A recently-read article contains the following quote: ‘Without a strong background in basic skills like decoding and vocabulary-building, reading comprehension is impossible’. http://www.readingrockets.org/article/comprehension-instruction-what-works
Resources for teaching comprehension skills are plentiful and teachers have lots of choice in hard copy and online. The problem is the time needed to locate them and the fact that the text usually only covers one or two aspects of the Australian Curriculum English.
Teachers need to be able to cover so many content descriptions in the Australian Curriculum English that it’s not a wonder some don’t know where to start, or feel overwhelmed. Teachers need to learn to ‘teach smart’. The English curriculum is interrelated, so with one good-quality text teachers can cover many English content descriptions at once. It just takes a bit of close attention to detail! One text can be used to teach specific comprehension skills; spelling, phonics and word-building; specific and technical vocabulary; language features of a particular text type; and also, to immerse children in different literature genres.
Research has shown that teaching vocabulary in isolation does help children improve reading comprehension. Many teachers work this way—teaching specific vocabulary for a text or book before children encounter the actual text; the idea being that familiarity with the words makes reading comprehension easier. Despite this positive aspect, there is the belief that learning new vocabulary within a specific context makes the vocabulary more relevant to children. Isolated words mean nothing unless they have a purpose or context in which to be used. The context provides children with clues to word meaning and usage.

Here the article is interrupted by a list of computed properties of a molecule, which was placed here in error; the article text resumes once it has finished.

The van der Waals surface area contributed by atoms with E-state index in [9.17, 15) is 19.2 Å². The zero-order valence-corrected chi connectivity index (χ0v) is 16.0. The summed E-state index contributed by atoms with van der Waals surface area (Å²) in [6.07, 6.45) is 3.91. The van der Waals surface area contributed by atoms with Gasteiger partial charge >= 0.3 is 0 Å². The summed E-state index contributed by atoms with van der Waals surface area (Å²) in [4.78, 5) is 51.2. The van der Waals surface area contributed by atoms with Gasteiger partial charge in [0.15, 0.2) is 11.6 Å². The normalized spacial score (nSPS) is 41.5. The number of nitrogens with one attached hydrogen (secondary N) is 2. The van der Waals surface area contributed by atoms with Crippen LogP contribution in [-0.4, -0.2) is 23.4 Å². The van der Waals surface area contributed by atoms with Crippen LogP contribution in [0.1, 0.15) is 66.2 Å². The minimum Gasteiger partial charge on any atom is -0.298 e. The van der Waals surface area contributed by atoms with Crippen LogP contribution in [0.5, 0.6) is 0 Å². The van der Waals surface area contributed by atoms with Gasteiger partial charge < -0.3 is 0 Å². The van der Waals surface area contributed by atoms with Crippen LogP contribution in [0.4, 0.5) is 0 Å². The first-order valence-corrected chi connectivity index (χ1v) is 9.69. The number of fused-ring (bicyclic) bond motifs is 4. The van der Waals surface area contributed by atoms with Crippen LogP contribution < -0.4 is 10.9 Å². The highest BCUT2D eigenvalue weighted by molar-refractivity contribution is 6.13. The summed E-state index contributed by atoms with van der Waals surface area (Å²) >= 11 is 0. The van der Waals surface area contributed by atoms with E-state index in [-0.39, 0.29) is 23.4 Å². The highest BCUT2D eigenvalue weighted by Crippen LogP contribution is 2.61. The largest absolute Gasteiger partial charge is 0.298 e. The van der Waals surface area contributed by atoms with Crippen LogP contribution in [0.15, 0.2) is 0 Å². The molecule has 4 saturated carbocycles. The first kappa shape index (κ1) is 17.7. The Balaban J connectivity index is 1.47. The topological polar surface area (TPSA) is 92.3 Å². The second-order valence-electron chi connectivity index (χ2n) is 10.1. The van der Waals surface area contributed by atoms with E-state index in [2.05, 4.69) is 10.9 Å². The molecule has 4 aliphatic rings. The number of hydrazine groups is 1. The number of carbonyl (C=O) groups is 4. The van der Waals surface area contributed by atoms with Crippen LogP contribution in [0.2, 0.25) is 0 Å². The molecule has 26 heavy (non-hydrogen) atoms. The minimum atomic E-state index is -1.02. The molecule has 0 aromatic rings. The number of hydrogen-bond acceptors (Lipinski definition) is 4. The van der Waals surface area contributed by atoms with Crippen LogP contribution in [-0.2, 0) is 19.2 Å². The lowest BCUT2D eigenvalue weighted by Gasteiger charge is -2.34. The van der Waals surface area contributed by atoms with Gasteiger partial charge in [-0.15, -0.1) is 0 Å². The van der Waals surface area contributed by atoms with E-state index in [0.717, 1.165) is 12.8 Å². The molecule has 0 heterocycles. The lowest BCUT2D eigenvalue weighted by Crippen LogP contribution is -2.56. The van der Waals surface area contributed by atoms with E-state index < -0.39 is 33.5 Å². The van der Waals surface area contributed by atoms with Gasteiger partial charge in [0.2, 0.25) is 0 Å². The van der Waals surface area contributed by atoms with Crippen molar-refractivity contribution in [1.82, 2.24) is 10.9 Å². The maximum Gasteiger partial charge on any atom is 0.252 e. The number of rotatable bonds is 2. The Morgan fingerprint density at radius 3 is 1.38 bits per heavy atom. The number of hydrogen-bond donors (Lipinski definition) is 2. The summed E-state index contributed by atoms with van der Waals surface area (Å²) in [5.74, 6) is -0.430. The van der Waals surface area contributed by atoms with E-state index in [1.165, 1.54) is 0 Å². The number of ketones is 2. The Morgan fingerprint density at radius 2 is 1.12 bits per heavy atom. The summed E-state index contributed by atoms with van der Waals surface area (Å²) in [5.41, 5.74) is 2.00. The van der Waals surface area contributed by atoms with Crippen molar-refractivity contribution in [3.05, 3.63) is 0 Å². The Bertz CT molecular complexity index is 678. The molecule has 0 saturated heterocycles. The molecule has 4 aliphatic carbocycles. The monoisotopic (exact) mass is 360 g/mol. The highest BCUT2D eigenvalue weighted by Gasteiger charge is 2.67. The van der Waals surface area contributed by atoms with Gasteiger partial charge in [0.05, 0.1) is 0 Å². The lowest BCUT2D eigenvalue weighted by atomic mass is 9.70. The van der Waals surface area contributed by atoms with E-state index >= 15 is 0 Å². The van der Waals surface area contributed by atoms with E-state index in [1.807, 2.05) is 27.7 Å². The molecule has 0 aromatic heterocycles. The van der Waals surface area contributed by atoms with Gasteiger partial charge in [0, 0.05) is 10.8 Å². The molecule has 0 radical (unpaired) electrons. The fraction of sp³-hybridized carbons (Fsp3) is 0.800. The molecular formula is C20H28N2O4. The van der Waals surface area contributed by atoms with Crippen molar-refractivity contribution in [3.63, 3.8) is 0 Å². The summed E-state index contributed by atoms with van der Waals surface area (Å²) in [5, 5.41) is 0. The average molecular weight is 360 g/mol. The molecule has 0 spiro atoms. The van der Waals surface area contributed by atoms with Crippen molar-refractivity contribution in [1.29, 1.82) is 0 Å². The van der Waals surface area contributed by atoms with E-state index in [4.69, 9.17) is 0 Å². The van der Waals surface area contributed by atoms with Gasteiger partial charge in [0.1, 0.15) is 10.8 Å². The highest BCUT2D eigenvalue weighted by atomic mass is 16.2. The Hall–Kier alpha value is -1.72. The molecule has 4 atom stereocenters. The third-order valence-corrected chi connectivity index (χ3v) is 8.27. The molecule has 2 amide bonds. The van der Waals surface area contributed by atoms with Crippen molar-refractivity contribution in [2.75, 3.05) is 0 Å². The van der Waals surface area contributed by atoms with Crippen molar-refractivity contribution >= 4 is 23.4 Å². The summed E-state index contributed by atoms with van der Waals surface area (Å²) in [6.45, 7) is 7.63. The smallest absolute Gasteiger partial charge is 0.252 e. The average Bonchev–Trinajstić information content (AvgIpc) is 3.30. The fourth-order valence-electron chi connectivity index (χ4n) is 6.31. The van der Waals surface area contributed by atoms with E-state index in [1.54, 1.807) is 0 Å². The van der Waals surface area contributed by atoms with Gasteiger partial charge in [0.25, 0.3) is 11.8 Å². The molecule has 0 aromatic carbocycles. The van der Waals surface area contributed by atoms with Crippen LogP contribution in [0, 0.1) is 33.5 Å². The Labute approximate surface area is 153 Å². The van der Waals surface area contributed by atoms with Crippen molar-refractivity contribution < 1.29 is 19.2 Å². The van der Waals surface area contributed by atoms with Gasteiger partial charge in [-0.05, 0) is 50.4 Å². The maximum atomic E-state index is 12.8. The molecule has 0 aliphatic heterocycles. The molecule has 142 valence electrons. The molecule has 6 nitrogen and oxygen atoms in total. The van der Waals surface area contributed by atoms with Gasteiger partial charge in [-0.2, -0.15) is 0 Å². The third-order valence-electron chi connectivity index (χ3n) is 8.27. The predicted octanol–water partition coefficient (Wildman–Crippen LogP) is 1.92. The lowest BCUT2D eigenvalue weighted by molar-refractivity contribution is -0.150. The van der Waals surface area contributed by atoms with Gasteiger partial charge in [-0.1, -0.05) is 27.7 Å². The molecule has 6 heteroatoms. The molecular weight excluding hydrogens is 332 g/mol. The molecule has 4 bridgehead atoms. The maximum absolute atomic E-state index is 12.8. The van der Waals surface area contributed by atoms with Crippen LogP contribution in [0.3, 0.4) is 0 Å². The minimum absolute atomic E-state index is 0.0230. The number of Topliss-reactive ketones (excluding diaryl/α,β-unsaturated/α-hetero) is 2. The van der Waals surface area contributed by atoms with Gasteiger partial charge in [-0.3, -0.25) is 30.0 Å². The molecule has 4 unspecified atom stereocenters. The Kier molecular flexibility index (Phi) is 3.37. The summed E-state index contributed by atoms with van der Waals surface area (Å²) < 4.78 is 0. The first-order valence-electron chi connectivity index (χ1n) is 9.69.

Immersing children in a wide variety of different text types means that children are more widely-read and are more open to, and can more readily comprehend, unfamiliar texts when they encounter them. Different text types have different language features and specific vocabulary. Fairytales, for example, use the phrases ‘Once upon a time’ and ‘And they lived happily ever after’. Procedures use command verbs, steps in order and lists of materials and equipment. By reading different text types, children learn vocabulary and literacy knowledge they can transfer to other texts in a similar format.
The ‘phonics and word knowledge’ sub-strand is only one of many in the Australian Curriculum English. What does this mean for teachers?
Australian Curriculum English: Literacy defines word knowledge as ‘understanding the increasingly specialised vocabulary and spelling needed to compose and comprehend learning area texts. It includes the development of strategies and skills for acquiring a wide topic vocabulary in the learning areas and the capacity to spell the relevant words accurately’.
In reading different texts, students have to decode words, using phonics knowledge, learn how to spell unfamiliar words and broaden their vocabulary base.
Wouldn’t it be wonderful if one book or text covered so much that it allowed teachers to tick every box in a child’s assessment of their English understandings? It’s really a good thing that teachers have to provide children with such a wide variety of texts to gather knowledge of their students’ progress. How else can they be exposed to texts they wouldn’t voluntarily read unless they are almost forced to do it?
As an additional thought—perhaps children should just be able to read a text simply for enjoyment, instead of having to analyse it to death!